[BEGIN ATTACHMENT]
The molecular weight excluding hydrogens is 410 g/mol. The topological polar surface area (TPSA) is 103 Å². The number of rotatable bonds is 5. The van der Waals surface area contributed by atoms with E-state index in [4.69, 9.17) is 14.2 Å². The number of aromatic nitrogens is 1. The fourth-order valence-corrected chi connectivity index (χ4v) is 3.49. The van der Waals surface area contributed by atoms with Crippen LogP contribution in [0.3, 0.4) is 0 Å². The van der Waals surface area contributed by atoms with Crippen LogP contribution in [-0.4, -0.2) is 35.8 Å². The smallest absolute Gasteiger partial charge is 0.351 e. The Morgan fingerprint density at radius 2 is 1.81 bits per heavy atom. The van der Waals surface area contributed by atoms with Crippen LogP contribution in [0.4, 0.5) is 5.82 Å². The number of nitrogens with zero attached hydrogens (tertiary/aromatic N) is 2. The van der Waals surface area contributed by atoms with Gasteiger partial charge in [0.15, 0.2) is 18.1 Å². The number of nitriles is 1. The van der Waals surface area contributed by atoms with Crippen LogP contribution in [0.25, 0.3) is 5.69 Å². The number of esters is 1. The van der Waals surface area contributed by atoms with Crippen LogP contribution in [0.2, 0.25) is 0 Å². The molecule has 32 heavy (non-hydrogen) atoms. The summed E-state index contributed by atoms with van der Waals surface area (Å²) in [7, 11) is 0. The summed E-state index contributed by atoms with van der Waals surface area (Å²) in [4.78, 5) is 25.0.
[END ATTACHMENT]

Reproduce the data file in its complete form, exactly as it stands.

The molecular weight excluding hydrogens is 410 g/mol. The topological polar surface area (TPSA) is 103 Å². The number of rotatable bonds is 5. The van der Waals surface area contributed by atoms with E-state index in [4.69, 9.17) is 14.2 Å². The number of aromatic nitrogens is 1. The fourth-order valence-corrected chi connectivity index (χ4v) is 3.49. The van der Waals surface area contributed by atoms with Crippen LogP contribution in [0.3, 0.4) is 0 Å². The van der Waals surface area contributed by atoms with Crippen LogP contribution in [-0.4, -0.2) is 35.8 Å². The smallest absolute Gasteiger partial charge is 0.351 e. The Morgan fingerprint density at radius 2 is 1.81 bits per heavy atom. The van der Waals surface area contributed by atoms with Crippen LogP contribution in [0.4, 0.5) is 5.82 Å². The number of nitrogens with zero attached hydrogens (tertiary/aromatic N) is 2. The van der Waals surface area contributed by atoms with Gasteiger partial charge in [0.15, 0.2) is 18.1 Å². The number of nitriles is 1. The van der Waals surface area contributed by atoms with Crippen LogP contribution in [0.25, 0.3) is 5.69 Å². The number of esters is 1. The van der Waals surface area contributed by atoms with Crippen LogP contribution in [0.2, 0.25) is 0 Å². The molecule has 32 heavy (non-hydrogen) atoms. The summed E-state index contributed by atoms with van der Waals surface area (Å²) in [7, 11) is 0. The summed E-state index contributed by atoms with van der Waals surface area (Å²) in [4.78, 5) is 25.0.